Water in Ethiopia: three activities for students
MEDEA Highly Commended 2010
These three multimedia activities were developed in 2009 as part of a distance learning module of the Open University (OU) in the UK. The module, ‘Environment: journeys through a changing world’ takes an interdisciplinary approach to teaching environment and sustainability to new undergraduate students of all ages. Approximately 2000 students have completed the module since it started. It will be presented for several years to come and is available throughout Europe.
The module is divided into six blocks of study that take students on a journey to six different locations around the world. Focusing on Ethiopia, these three self-contained DVD-based activities are an integral part of Block 3 of the module. Students use printed books as their primary learning source and are referred to the DVD as required. The three activities use a blend of video and other resources to teach specific aspects of water use and water resources management. By incorporating questions, they encourage students to explore the learning resources and extract key points of information.
A video excerpt from Water in Ethiopia: three activities for students
The first activity 'Water at home' is an introduction to water access issues and also provides an opportunity for students to gather and record data of their own. It features a short video showing how two Ethiopian women obtain and use water. Students are then invited to compare this with their own water consumption by measuring their own water use at home. Secondly, 'Ways of getting water' describes and compares three contrasting sources of domestic water supply in Ethiopia – a river, a handpump and well, and piped urban supply. The resources include three videos with supporting text, diagrams, still images and a set of brief video clips from an interview with Michael Assefa, a natural resources consultant. The intended learning outcomes are to identify factors affecting the availability of water, illustrate the links between water quality and land use, describe technologies used in the provision of water and consider the sustainability of the different sources. The third activity, called 'Ethiopian river story', shows the use of water for irrigation in north-west Ethiopia, and how conflict and co-operation can arise from competition for a limited resource. It is designed to demonstrate how the action of upstream users of a river affects downstream users and how sharing limited resources can lead to conflict.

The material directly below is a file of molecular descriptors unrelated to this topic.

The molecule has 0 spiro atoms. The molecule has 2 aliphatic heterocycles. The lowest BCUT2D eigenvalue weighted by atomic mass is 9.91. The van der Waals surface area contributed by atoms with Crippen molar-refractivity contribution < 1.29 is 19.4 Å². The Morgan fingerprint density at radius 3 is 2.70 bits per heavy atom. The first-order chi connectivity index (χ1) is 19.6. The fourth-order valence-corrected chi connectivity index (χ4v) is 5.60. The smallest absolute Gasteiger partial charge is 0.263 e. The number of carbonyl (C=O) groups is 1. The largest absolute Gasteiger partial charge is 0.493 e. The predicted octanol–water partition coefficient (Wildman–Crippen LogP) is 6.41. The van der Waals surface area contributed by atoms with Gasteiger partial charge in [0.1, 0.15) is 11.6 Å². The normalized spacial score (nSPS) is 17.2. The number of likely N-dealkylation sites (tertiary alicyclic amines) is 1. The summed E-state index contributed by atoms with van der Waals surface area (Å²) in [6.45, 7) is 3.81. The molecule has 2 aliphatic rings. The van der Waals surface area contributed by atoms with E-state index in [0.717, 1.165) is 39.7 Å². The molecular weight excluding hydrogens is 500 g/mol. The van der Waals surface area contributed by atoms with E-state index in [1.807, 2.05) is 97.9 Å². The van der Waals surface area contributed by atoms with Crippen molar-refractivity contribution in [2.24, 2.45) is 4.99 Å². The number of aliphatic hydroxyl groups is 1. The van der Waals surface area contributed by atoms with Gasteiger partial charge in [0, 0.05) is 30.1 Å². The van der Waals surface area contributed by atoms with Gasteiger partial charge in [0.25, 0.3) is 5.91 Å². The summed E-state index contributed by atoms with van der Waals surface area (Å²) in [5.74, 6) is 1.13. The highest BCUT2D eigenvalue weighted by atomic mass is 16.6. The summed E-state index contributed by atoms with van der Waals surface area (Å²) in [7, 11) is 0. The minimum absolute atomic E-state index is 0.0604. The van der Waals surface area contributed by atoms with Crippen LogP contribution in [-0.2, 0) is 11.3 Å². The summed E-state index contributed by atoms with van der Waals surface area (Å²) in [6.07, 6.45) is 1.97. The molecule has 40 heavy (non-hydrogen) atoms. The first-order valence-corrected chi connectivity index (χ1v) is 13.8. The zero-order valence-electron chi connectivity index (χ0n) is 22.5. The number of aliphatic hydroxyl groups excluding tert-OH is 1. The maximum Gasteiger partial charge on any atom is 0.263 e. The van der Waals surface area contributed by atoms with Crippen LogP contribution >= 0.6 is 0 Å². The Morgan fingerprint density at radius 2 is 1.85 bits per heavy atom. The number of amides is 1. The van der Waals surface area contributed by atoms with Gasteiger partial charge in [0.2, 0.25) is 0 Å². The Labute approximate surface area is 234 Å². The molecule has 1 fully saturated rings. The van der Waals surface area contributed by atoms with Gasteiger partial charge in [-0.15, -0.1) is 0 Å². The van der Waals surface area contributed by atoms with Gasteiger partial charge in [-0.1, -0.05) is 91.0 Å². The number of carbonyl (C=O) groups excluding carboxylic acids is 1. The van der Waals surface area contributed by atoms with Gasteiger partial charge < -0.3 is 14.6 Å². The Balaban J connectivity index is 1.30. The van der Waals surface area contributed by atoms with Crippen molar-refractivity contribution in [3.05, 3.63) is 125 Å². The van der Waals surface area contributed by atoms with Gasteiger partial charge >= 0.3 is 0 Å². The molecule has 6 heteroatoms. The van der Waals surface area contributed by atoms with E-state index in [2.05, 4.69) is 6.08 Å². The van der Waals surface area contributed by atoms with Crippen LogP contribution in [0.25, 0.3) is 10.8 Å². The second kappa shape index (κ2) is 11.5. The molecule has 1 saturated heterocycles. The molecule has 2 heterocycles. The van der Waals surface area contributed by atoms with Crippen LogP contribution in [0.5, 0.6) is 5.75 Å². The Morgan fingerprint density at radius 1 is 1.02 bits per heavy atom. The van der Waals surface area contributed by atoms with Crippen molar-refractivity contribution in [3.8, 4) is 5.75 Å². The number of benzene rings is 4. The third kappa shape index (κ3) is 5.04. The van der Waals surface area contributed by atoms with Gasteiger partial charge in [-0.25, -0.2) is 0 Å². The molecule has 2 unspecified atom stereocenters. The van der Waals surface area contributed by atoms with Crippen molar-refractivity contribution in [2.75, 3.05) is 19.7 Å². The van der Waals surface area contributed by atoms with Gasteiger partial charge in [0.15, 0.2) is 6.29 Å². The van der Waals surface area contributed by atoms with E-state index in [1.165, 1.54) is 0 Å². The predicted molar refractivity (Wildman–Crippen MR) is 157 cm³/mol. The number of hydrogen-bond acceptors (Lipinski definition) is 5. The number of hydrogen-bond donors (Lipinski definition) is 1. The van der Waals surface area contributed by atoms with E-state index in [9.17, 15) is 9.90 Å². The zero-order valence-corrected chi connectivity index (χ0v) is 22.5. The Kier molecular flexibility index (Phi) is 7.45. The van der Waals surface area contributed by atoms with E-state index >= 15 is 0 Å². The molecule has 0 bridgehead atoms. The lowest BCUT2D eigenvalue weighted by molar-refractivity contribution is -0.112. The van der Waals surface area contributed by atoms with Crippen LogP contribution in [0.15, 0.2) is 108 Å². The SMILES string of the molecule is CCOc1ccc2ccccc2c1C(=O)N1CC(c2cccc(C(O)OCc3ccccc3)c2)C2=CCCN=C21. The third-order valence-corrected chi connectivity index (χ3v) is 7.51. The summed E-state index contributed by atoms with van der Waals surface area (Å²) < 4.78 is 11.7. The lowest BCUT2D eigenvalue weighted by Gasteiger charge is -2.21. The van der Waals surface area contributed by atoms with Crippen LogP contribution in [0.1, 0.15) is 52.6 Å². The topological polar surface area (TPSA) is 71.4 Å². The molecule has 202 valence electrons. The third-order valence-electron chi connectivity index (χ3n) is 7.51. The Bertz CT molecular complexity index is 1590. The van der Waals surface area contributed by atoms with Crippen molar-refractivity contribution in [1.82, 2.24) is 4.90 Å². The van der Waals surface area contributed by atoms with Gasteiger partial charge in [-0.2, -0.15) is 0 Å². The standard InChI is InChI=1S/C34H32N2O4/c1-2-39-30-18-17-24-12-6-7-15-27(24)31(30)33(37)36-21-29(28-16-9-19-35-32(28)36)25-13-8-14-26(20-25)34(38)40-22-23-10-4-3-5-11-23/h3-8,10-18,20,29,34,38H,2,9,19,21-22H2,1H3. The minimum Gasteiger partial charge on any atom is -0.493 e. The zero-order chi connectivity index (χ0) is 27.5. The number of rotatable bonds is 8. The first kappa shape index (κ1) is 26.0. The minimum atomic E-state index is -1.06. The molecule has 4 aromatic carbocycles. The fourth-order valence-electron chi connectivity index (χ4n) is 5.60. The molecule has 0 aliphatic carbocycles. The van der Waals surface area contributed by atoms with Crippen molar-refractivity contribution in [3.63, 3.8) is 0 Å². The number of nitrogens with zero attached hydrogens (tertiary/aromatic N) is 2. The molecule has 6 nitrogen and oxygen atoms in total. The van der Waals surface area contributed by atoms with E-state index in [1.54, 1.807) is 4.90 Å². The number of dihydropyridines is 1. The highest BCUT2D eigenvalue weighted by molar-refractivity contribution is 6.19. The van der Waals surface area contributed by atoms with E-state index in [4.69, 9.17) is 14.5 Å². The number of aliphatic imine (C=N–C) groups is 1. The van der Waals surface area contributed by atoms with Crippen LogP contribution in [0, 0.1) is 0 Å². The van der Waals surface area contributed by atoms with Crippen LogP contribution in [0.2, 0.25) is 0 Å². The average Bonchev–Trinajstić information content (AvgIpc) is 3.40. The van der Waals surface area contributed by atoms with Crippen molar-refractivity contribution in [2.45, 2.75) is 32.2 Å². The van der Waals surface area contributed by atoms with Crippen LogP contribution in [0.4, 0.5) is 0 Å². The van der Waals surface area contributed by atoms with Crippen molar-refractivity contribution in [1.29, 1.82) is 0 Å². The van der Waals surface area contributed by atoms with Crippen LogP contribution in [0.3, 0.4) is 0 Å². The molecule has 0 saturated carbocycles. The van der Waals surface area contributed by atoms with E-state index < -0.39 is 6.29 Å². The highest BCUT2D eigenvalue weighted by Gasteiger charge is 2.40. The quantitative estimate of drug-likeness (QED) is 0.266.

The video components of the activities, modified for viewing without the supporting text and other resources, can be downloaded free from iTunesU.
What the judges said of this entry:
Aesthetically the website design is quite simple with a clear structure, to the point and is easy to navigate. The user interface is attractive and within the style guide defined by the Open University. The DVD supports part time independent study by new undergraduate students (ages 18 to 80+), with well-addressed activities and assessment questions that can measure the e-learning effectiveness and that are well designed for distant learners. It gives a good impression of how media can be used, and where video, animation and audio were used, they are of very high quality. The entry is a pleasant experience and straightforward, with very well made and attractive materials.